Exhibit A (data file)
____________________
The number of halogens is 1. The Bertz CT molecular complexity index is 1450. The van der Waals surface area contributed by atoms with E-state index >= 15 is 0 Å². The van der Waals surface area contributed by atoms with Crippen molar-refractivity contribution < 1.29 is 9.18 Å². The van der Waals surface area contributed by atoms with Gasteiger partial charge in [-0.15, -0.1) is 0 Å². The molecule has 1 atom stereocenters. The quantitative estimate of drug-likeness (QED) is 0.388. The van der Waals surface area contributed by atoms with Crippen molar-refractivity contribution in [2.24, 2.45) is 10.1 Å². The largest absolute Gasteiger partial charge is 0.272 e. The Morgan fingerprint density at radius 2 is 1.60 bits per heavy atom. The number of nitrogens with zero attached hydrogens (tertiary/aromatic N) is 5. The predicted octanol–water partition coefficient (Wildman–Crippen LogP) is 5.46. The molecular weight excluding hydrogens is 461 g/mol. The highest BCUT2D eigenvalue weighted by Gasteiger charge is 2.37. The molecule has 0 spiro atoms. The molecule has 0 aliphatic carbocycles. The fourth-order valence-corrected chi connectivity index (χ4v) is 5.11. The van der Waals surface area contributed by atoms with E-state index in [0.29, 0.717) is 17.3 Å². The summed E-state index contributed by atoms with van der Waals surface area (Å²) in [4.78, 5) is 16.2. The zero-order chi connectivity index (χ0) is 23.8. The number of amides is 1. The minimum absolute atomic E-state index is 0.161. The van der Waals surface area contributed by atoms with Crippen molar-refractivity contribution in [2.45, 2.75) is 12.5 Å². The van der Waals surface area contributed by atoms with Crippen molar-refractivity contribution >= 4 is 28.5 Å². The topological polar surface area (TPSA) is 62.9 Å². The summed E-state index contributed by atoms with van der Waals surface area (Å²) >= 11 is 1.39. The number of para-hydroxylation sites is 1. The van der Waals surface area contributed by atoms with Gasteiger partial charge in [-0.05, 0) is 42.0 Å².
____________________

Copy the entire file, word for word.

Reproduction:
The number of halogens is 1. The Bertz CT molecular complexity index is 1450. The van der Waals surface area contributed by atoms with E-state index >= 15 is 0 Å². The van der Waals surface area contributed by atoms with Crippen molar-refractivity contribution < 1.29 is 9.18 Å². The van der Waals surface area contributed by atoms with Gasteiger partial charge in [-0.15, -0.1) is 0 Å². The molecule has 1 atom stereocenters. The quantitative estimate of drug-likeness (QED) is 0.388. The van der Waals surface area contributed by atoms with Crippen molar-refractivity contribution in [2.24, 2.45) is 10.1 Å². The largest absolute Gasteiger partial charge is 0.272 e. The Morgan fingerprint density at radius 2 is 1.60 bits per heavy atom. The number of nitrogens with zero attached hydrogens (tertiary/aromatic N) is 5. The predicted octanol–water partition coefficient (Wildman–Crippen LogP) is 5.46. The molecular weight excluding hydrogens is 461 g/mol. The highest BCUT2D eigenvalue weighted by Gasteiger charge is 2.37. The molecule has 0 spiro atoms. The molecule has 0 aliphatic carbocycles. The fourth-order valence-corrected chi connectivity index (χ4v) is 5.11. The van der Waals surface area contributed by atoms with E-state index in [0.29, 0.717) is 17.3 Å². The summed E-state index contributed by atoms with van der Waals surface area (Å²) in [4.78, 5) is 16.2. The zero-order chi connectivity index (χ0) is 23.8. The number of amides is 1. The minimum absolute atomic E-state index is 0.161. The van der Waals surface area contributed by atoms with Crippen molar-refractivity contribution in [2.45, 2.75) is 12.5 Å². The van der Waals surface area contributed by atoms with Crippen molar-refractivity contribution >= 4 is 28.5 Å². The topological polar surface area (TPSA) is 62.9 Å². The summed E-state index contributed by atoms with van der Waals surface area (Å²) >= 11 is 1.39. The number of para-hydroxylation sites is 1. The van der Waals surface area contributed by atoms with Gasteiger partial charge in [-0.05, 0) is 42.0 Å².